From insect superhighways to urban bee conservation, these are the things that are going right for pollinators this year, on World Bee Day
Roads and railways have made it easy for people to travel around the UK, but have had the precisely opposite effect for insects. Transport infrastructure has fragmented insect habitats, leaving many pollinators marooned on shrinking islands of biodiversity.
A conservation project aims to address that by creating a network of wildflower superhighways across the UK. Ten years in the making, the B-Lines initiative was launched in March by the insect charity Buglife.
Buglife has spent a decade planning potential routes for the insect highways. The resulting map (pictured), looks like something the AA might have produced. But rather than roads, the red lines highlight proposed wildflower corridors that will join the dots between fragmented insect habitats.
Native wildflower meadows are set to line the verges of all new large-scale road projects in England. Infrastructure provider Highways England has committed to creating biodiverse grasslands as standard on all new major schemes in England.
Under the scheme, Highways England contractors will now be obliged to create conditions for species-rich grasslands to thrive using low fertility soils with chalk and limestone bases.
The verges will then be left to regenerate naturally or be seeded with wildflowers such as kidney vetch, harebells or bird’s foot trefoil. Though the scheme has been welcomed by some, conservationists are broadly opposed to new roads.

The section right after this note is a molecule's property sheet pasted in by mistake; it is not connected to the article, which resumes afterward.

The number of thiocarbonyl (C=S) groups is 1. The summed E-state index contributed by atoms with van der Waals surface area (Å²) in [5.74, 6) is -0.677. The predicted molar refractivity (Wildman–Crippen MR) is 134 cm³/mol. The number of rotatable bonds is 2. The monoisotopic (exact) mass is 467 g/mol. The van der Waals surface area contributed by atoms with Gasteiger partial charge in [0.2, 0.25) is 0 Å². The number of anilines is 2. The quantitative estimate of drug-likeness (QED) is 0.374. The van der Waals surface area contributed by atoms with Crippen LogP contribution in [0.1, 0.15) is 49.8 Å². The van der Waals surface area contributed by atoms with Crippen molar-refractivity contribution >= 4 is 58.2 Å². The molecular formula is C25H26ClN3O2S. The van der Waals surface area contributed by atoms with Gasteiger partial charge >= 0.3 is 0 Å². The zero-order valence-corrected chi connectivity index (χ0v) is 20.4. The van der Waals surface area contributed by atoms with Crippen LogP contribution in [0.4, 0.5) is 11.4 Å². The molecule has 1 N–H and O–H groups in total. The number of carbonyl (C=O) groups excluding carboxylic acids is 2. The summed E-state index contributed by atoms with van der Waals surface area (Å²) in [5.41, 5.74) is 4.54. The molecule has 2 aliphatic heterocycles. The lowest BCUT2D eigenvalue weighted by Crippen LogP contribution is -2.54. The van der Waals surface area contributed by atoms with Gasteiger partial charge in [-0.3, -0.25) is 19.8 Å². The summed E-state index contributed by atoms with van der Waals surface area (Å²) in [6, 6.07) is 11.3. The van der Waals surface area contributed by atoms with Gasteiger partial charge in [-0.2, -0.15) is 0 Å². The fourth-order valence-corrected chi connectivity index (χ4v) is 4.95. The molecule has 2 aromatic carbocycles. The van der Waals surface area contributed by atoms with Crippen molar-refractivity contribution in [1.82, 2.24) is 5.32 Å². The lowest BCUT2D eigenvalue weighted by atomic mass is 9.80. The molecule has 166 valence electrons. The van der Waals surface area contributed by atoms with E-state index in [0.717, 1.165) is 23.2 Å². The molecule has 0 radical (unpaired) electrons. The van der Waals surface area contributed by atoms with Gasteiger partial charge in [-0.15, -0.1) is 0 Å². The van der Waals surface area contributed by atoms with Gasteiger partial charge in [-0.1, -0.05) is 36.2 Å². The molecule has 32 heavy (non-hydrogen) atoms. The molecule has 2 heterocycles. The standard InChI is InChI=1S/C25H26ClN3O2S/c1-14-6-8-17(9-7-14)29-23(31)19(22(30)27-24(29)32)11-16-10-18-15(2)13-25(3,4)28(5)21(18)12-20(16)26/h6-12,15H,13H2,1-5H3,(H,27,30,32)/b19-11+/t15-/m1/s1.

Image: Emiel Maters
The Bumblebee Conservation Trust has launched a free online resource to help people grow flowers that benefit bees and other pollinators.
The Bee Kind website assists people in choosing the best plants for pollinators in their gardens, window boxes or community spaces.
The tool was launched to try and arrest the alarming declines reported among pollinators.
Image: Jamie Street
Small-scale conservation projects in Dutch cities are sowing the seeds for a bee recovery, according to a nationwide bee census conducted in April. Some 11,000 volunteers took part in the annual survey, which appeared to show an increase in bee numbers in urban areas.
Recent years have seen the Netherlands subtly adapt its cities to make them more hospitable to pollinators. Bee hotels in parks and gardens, green roofs on bus stops, and wildflowers planted along grass verges are among the tactics deployed to address declines in bee numbers.
Koos Biesmeijer, head of Naturalis, a biodiversity charity behind the survey, said: “If everybody does their bit, then you can really transform landscapes. If you put in habitats for them, bees can thrive.”
Image: Mika Baumeister
Backing up the evidence from the Netherlands, is a study revealing the importance of cities for pollinators. The report – titled A Plan Bee for Cities – highlighted urban community gardens as particularly beneficial to insects due to the diversity of seasonal flowers.
Researchers found that pollinator numbers in the urban gardens they studied were comparable to rural sites they looked at, and significantly higher than in other green spaces such as parks.
“No area is too small to make a contribution,” said Benjamin Daniels, the paper’s lead researcher, echoing researchers in the Netherlands. “We have found that even small planted patches are being colonised by pollinators.”
Image: Megan Markham
Main image: Dustin Humes